[quote="Melchior, post:10, topic:299327"]
No, this has completely to do with how the German tax system works. You get taxed XYZ amount, then Germany sends it to different places, including churches. To attempt lower their taxes, some people legally declare they are not Catholic.
After the changes to Canon Law in 1983, technically no one can "leave" the Church, Baptism is permanent. But with German tax laws as they are now, some wish to not support the Church any further, so they want a legal means to not call themselves Catholic, especially if the Church needs to run reports to determine membership so they can get the proper money from the government.
What this will do will allow people to leave the Church in a civil sense, thereby they will not pay money through taxes.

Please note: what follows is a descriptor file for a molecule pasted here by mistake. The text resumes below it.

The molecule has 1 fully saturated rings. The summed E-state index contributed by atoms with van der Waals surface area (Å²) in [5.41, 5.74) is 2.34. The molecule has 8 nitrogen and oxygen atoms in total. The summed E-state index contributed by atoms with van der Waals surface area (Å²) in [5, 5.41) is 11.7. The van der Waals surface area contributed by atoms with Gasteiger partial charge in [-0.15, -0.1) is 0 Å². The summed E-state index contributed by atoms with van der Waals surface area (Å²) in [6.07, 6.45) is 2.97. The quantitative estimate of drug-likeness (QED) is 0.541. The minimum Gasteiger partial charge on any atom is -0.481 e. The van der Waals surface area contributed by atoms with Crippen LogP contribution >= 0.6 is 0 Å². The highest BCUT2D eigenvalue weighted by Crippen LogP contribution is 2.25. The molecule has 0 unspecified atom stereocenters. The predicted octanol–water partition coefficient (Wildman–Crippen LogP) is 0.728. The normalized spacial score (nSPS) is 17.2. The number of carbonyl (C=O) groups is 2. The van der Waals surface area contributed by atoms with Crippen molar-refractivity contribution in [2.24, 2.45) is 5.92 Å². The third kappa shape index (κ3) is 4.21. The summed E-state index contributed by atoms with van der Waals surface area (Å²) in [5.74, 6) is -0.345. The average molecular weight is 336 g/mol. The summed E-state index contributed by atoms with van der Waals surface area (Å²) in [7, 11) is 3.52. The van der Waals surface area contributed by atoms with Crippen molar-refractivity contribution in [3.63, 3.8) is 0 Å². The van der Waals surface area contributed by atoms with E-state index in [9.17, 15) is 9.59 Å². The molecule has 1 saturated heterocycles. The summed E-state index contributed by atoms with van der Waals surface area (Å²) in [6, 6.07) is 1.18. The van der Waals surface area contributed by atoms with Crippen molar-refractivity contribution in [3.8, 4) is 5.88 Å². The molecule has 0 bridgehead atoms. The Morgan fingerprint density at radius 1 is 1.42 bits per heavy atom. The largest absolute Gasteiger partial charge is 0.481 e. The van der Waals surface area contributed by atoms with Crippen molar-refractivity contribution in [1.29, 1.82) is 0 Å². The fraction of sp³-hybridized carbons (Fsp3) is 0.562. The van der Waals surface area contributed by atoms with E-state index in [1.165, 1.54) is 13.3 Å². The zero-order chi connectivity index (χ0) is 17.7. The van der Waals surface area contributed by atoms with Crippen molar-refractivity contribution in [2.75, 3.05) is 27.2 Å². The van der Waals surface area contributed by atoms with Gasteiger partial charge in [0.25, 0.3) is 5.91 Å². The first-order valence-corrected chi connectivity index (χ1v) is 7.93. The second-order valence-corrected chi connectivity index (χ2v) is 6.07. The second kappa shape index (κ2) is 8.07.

Actually, the last change to Canon Law regarding an Formal Act of Defection was much more recent than 1983.
This is a concession to the growing movement in Europe of "un-baptism". Atheists want to remove their names completely from Church rolls. This will not remove their name (as far as I know) - that would be unwise and destructive to the integrity of sacramental records. This will put an official notation in their record that they have made a Formal Act of Defection.
I don't think you can invoke this just by failing or refusing to pay taxes. That would clearly be simony. I am sure that the Holy See has given this a critical look. Perhaps it is necessary to avoid a larger scandal. But this isn't just about paying taxes. This is about ex-Catholics attempting to renounce the Church entirely. The taxes are just part and parcel of renunciation. The media, of course, is playing up the angle of simony for sensationalism. Is it really any surprise? Don't buy into it.